Lower Image: Religion News Service (China Aid via Associated Press)

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November 17, 2010

Wednesday Link List

Probably the most mixed-up link list ever posted here.  If this is your first time; please check out last week’s!   And though I don’t have a specific link for it, today is the 40th anniversary of the live recording of the Elton John album, 11-17-70, which, at the very least, gives us a nice graphic.  (Note to U.S. readers: note it’s actually 17-11-70, the right way to do it.  Smallest to largest, get it?)

  • Starting in a different place this week, we go back to October’s Catalyst conference, where Craig Groeshel spoke on the generational tension that can exist in some churches, both large and small.  Kent Shaffer at Church Relevance summarized this well, and also has similar thumbnails of the other main conference speakers.
  • Julie Clawson fuses the Eucharist with a different interpretation (or explanation) of Jesus feeding the 5,000. “We were asked to share whatever we had with us–gum, granola bars, soft drinks, Goldfish, Altoids. The table overflowed with abundance, which we served to each other.”  Check it out at One Hand Clapping.
  • This was also linked at Christianity 201 on the weekend, but should be seen by more people, even though it’s written primarily to pastors.   Skye Jethani on the Ten Commandments of Scripture Interpretation.
  • This is a longer one, but it’s a must read.   On the weekend iMonk ran a classic from the late Michael Spencer on the Archie Bunker mentality.  “Archie loved an argument the way most people love dessert…” “I’ve decided that Archie Bunker is the patron saint of Christians who can’t stop making their point…”   And this one, my favorite:

    “I meet Calvinists who have no control over their need to make all Biblical discussions turn into debates on predestination. There are young earth creationists who hunt down anything that smells like a less-than-literal view of Genesis one and label it evolution. Pentecostal/Charismatics have all varieties of little brothers of Saint Archie who can’t stand it that someone isn’t riding the latest wave of the Holy Spirit into last days revival. Seminary students who can’t understand why there is anyone refusing to read N.T. Wright, and hand-wringers staying up nights writing letters to people who do read N.T. Wright.”

    You can read it all here.

  • And while we’re in a mood for ranting, we couldn’t not share — the above piece notwithstanding — this piece where John Shore lets out his frustration over people who tell him what to think.  He calls it Church Authority Smurch Smashmority.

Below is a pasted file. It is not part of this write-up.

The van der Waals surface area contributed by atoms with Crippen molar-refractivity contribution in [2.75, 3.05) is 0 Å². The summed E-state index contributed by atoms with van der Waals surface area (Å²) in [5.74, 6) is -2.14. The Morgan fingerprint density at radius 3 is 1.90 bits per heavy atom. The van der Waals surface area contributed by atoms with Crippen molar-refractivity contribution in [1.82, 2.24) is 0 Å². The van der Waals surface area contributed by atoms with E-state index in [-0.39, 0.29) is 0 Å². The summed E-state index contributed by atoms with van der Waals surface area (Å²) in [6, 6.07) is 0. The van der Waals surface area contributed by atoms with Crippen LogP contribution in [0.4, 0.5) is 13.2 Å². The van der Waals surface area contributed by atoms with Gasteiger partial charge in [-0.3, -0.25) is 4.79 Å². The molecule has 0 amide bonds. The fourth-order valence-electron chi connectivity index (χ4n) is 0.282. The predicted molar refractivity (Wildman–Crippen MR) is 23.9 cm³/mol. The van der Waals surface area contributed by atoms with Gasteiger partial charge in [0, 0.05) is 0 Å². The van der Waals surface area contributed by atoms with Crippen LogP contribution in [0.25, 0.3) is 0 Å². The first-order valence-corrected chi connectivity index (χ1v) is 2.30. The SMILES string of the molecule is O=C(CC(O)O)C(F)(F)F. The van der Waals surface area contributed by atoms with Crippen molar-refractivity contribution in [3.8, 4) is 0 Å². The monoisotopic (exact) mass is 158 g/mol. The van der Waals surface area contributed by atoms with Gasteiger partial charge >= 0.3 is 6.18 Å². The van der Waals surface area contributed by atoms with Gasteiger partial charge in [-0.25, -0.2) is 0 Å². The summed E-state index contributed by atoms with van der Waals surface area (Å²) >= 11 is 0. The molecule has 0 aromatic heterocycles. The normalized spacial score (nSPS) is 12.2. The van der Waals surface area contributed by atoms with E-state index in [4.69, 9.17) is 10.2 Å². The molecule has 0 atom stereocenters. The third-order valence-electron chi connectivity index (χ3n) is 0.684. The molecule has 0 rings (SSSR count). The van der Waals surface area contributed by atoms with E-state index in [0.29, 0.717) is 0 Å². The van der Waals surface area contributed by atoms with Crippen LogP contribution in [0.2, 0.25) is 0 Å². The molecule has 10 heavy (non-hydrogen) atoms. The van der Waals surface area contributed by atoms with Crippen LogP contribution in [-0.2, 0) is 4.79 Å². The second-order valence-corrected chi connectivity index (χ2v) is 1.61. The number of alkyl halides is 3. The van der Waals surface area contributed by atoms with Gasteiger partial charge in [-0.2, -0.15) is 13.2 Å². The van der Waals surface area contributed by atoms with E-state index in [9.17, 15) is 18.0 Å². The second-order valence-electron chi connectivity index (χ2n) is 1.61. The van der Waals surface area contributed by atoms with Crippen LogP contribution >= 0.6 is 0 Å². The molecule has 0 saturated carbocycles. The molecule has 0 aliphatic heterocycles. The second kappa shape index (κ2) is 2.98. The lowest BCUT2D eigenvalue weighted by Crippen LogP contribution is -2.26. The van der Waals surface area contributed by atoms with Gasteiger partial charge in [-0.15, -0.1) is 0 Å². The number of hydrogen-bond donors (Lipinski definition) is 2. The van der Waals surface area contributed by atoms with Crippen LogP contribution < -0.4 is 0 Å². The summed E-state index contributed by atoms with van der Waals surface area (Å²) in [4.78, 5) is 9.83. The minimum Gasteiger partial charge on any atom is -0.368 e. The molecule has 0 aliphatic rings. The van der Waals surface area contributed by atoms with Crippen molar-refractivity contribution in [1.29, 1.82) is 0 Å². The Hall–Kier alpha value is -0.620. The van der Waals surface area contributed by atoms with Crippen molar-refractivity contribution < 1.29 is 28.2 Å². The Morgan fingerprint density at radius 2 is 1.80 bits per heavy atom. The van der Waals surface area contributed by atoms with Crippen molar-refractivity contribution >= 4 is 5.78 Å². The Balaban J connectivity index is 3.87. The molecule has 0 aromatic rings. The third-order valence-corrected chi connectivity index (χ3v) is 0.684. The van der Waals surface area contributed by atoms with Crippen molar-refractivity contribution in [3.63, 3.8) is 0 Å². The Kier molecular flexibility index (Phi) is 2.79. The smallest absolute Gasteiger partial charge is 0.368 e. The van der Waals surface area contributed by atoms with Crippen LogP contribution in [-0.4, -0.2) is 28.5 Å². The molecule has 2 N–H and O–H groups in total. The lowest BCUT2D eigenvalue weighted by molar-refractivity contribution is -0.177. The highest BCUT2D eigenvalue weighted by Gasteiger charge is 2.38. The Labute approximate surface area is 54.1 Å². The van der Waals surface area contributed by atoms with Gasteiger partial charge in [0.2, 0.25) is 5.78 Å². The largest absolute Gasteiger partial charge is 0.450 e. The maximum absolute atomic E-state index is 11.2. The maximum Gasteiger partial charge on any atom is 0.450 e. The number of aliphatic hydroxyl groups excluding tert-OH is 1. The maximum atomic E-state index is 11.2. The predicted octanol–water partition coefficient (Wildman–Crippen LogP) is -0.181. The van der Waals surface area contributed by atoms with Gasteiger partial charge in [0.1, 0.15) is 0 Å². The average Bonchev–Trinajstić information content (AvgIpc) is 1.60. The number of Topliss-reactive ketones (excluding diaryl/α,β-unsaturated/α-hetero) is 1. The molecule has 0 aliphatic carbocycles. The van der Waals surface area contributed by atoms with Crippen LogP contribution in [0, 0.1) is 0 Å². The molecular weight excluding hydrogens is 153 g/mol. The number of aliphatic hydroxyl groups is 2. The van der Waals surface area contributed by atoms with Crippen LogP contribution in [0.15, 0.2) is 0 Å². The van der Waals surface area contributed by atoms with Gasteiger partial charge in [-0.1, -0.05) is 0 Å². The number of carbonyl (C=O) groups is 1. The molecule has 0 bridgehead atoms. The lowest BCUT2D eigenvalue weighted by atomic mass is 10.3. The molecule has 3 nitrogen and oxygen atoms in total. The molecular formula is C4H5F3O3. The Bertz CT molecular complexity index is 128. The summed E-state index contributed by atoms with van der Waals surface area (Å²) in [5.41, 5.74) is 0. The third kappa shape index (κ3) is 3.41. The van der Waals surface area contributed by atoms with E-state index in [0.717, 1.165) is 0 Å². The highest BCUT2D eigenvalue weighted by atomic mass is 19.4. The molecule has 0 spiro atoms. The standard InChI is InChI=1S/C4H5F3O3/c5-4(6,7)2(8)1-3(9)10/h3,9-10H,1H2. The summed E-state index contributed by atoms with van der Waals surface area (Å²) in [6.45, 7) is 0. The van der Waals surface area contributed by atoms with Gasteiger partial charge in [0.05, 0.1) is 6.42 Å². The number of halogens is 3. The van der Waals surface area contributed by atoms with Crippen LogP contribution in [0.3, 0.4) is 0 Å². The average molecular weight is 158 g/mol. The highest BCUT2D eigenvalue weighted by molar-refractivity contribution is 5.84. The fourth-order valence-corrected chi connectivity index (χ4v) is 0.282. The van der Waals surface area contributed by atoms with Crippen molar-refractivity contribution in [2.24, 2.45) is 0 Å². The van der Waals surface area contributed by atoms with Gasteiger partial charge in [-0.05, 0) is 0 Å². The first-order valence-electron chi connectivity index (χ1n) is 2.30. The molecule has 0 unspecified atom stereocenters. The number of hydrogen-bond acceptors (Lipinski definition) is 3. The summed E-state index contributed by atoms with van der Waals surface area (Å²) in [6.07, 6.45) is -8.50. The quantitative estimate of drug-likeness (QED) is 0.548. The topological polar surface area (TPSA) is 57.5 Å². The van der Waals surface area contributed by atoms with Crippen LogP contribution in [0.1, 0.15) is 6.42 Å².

• Matt Appling visits a touring art installation based on Chairman Mao’s cultural revolution in China and ends up considering this particular piece entitled The Execution of Christ.
  • Don’t know how, but my wife stumbled on an interesting thread of articles all having to do with an obscure brand of medical products we’d never heard of: 666 Cough Syrup and other 666 cold remedies.  In this link, a customer is on the phone with a customer service rep trying to get them to see the other side of this; “But I mean it’s not, like, ‘665’ or ‘667.’ It’s ‘666.’”
  • Okay, with a few exceptions, there’s not a lot of depth or substance to this week’s list but in case you’ve missed the fun people have been having for the past month at text-to-video site xtranormal.com, here’s one of the best:  How To Plant a Church.  And The New Music Minister.   And The New Youth Minister. (Don’t get confused that they’re all wearing the same shirt; this ain’t Veggie Tales.)
  • For a more serious take on church planting, check out Nancy Beach’s recent observations.
  • Our cartoons this week are from the UK: Jon Birch’s popular The Ongoing Adventures of ASBO Jesus.   It’s been so long, we should explain that the acronym stands for the British term, Anti Social Behavior Order.   ASBO is always thought-provoking and often controversial.   Click the images to link.

July 21, 2010

Wednesday Link List

The Christian Internet:  Charismatic, Reformed, Fundamentalist, Catholic, Mainline Protestant and Evangelical sites all sharing cyberspace and competing for your attention.   Here’s a few we visited this week…

  • Our own link list cartoon this week is Joe McKeever at Baptist Press.